For its 300th anniversary, New Orleans hopes to welcome a distinguished guest: Emmanuel Macron could take advantage of his State visit to the United States in April to make a jump to the Big Easy. “He was invited but nothing is confirmed,” said Michael Hecht, president of an organization for local economic development and manager of one of committees organizing events for the tricentennial.
“If he came, he would be the third president to make the trip in the history of the city, after Charles de Gaulle and Valéry Giscard d’ Estaing,” said Consul Vincent Sciama of New Orleans. “That would be very much appreciated.”
Emmanuel Macron or not, New Orleans intends to let the good times roll all year round to blow out its 300 candles. The festivities have already begun with many exhibitions on the history of the city, from the Catholic presence to the role played by women in the construction and reconstruction of NOLA.
Events have already been planned all the way through December: a symposium in March on the various peoples who have inhabited the city over the centuries, the French Quarter music festival, an international weekend in April in the presence of dignitaries from all over the world…
Organization for the festivities has been going on for two years. “There are not many American cities that can boast being 300 years old. But we’re more than just celebrating the past three centuries: we are questioning our purpose for the future. This search for our purpose was really reinforced by Hurricane Katrina in 2005,” says Hecht, whose ancestors hailed from Alsace and Grenoble.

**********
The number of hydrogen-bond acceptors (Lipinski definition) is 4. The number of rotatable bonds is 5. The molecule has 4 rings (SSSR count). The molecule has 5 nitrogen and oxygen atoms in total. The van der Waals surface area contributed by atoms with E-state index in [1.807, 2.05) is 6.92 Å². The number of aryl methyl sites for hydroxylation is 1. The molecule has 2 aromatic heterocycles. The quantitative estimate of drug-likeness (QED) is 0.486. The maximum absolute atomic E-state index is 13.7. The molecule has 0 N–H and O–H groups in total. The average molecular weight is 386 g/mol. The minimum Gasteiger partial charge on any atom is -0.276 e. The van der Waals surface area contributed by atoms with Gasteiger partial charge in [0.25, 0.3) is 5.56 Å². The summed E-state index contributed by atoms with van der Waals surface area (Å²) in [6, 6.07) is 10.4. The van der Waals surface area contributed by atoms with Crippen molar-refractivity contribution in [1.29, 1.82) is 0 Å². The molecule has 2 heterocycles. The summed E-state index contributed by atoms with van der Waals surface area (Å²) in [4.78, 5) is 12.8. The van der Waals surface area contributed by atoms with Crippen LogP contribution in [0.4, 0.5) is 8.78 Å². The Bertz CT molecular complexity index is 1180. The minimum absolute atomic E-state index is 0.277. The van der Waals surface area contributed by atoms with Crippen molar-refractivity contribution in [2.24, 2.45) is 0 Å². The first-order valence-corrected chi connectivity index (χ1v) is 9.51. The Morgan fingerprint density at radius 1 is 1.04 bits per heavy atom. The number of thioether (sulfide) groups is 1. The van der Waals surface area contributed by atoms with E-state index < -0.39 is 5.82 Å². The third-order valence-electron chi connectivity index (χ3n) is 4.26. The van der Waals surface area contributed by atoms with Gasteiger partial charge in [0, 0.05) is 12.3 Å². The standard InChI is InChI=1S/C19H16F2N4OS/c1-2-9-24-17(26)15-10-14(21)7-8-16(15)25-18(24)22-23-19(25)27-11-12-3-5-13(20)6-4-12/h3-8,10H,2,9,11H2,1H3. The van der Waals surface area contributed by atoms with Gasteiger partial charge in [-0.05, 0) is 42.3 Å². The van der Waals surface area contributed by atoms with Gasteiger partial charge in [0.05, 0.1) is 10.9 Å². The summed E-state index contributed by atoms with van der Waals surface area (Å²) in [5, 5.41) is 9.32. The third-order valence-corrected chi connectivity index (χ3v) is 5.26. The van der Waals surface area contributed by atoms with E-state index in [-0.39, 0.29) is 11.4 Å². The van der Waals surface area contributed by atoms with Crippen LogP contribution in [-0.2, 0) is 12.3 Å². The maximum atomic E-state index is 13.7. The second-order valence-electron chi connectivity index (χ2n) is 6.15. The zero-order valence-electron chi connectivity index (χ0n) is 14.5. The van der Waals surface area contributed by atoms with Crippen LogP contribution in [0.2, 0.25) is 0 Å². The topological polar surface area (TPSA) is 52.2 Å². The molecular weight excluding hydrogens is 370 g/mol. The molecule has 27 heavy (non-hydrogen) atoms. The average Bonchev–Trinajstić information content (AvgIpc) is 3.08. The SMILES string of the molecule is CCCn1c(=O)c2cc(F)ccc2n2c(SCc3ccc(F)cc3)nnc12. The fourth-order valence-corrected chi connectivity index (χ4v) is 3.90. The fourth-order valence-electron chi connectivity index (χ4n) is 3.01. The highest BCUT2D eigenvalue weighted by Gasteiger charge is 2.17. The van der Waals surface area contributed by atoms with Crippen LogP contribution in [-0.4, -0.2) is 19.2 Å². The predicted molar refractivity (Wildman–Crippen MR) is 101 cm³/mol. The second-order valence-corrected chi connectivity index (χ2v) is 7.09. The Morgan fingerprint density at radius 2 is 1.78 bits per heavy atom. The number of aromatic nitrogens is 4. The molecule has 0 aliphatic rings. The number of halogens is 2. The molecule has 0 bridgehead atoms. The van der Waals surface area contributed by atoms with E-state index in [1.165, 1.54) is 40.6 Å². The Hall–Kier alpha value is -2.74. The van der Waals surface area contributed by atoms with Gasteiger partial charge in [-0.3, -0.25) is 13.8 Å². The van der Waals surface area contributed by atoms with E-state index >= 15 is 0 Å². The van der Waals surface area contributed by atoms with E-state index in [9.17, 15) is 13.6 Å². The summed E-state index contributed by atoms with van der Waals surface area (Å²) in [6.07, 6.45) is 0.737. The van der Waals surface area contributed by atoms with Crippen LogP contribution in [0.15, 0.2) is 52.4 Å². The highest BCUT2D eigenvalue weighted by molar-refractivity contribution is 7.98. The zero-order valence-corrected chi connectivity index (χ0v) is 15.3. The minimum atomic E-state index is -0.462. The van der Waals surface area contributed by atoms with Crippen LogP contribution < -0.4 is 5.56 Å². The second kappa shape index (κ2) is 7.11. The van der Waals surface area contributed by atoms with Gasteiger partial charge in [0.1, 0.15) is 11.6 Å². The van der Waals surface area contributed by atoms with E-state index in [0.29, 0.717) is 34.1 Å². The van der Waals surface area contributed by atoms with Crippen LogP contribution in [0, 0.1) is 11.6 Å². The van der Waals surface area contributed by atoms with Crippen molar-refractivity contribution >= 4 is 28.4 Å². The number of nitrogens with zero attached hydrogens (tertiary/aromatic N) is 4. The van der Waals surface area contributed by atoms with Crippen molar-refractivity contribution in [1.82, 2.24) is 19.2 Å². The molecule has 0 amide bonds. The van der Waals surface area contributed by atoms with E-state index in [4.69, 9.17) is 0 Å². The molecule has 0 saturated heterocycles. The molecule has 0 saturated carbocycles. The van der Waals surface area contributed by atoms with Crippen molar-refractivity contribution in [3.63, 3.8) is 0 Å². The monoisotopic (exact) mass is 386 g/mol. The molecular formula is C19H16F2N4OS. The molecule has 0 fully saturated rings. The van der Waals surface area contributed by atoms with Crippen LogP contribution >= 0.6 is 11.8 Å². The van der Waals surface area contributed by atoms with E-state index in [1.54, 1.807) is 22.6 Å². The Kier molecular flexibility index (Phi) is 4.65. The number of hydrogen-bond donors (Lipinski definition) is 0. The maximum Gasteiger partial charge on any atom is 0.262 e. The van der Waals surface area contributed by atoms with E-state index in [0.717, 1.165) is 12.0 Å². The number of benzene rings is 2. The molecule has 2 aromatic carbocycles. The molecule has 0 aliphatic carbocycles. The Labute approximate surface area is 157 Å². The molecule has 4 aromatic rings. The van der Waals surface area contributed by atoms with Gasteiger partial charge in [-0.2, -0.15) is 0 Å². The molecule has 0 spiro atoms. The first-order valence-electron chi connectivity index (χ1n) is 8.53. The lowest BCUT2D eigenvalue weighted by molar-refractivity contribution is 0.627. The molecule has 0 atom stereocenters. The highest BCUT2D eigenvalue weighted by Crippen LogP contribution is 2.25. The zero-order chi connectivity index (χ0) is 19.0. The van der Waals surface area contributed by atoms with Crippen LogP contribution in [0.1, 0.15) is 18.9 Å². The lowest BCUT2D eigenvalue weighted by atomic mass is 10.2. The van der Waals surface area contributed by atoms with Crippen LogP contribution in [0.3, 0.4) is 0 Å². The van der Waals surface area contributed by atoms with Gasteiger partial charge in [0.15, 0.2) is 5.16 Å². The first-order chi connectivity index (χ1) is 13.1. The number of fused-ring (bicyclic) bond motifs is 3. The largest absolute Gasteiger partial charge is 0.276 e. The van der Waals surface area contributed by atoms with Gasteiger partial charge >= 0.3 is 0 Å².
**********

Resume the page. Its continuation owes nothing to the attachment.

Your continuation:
The French roots of the city are obvious (and audible) to anyone who visits the city. They can be found in the name of the streets and the French Quarter, the historical center of the city where people come to listen to music and drink too much, but also in the expressions. “Here, we say ‘make our groceries,’ not ‘buy groceries,’ in reference to the ‘faire nos courses‘ of the French,” explains Hecht, who also counts “Spanish, Scandinavian, African, Afro-Caribbean, German, and Irish” influence in the city.
“This is an important year for relations between New Orleans and France,” adds French consul Sciama. France will be represented during the festivities through events such as the exhibition “New Orleans, The Founding Era” on the first years of the city, which was founded by Jean-Baptiste Le Moyne, Sieur de Bienville. In October, another exhibition dedicated to the art collections of Philippe II, Duc d’Orléans, will be inaugurated at the New Orleans Museum of Art.
2018 also marks the 50th anniversary of CODOFIL, the public body responsible for promoting French in Louisiana. “There are 90,000 French tourists who come to New Orleans every year,” says Sciama. “That goes beyond friendliness.”